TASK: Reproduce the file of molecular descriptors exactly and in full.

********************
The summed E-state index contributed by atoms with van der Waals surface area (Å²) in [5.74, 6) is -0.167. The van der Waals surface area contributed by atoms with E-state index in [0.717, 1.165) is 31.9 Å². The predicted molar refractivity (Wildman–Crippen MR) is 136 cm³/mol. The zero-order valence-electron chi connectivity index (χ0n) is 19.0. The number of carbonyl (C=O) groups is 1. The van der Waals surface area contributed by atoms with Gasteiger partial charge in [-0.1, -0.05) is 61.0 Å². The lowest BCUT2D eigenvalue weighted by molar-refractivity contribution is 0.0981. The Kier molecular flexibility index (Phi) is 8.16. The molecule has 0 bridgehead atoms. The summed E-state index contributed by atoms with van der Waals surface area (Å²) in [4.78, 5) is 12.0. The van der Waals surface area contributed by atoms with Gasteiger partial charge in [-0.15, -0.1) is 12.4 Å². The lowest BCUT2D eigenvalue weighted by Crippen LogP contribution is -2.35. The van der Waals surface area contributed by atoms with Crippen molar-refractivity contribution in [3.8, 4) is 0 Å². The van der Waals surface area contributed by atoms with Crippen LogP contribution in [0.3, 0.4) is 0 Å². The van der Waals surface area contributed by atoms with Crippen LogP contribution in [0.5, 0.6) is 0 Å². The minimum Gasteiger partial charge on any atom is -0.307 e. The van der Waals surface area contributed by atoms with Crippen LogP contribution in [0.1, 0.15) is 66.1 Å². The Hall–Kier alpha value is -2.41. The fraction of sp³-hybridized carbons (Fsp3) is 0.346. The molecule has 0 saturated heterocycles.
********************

The summed E-state index contributed by atoms with van der Waals surface area (Å²) in [5.74, 6) is -0.167. The van der Waals surface area contributed by atoms with E-state index in [0.717, 1.165) is 31.9 Å². The predicted molar refractivity (Wildman–Crippen MR) is 136 cm³/mol. The zero-order valence-electron chi connectivity index (χ0n) is 19.0. The number of carbonyl (C=O) groups is 1. The van der Waals surface area contributed by atoms with Gasteiger partial charge in [-0.1, -0.05) is 61.0 Å². The lowest BCUT2D eigenvalue weighted by molar-refractivity contribution is 0.0981. The Kier molecular flexibility index (Phi) is 8.16. The molecule has 0 bridgehead atoms. The summed E-state index contributed by atoms with van der Waals surface area (Å²) in [4.78, 5) is 12.0. The van der Waals surface area contributed by atoms with Gasteiger partial charge in [-0.15, -0.1) is 12.4 Å². The lowest BCUT2D eigenvalue weighted by Crippen LogP contribution is -2.35. The van der Waals surface area contributed by atoms with Crippen molar-refractivity contribution in [3.8, 4) is 0 Å². The van der Waals surface area contributed by atoms with Crippen LogP contribution in [0.3, 0.4) is 0 Å². The van der Waals surface area contributed by atoms with Crippen LogP contribution in [0.5, 0.6) is 0 Å². The minimum Gasteiger partial charge on any atom is -0.307 e. The van der Waals surface area contributed by atoms with Crippen LogP contribution in [0.1, 0.15) is 66.1 Å². The Hall–Kier alpha value is -2.41. The fraction of sp³-hybridized carbons (Fsp3) is 0.346. The molecule has 0 saturated heterocycles.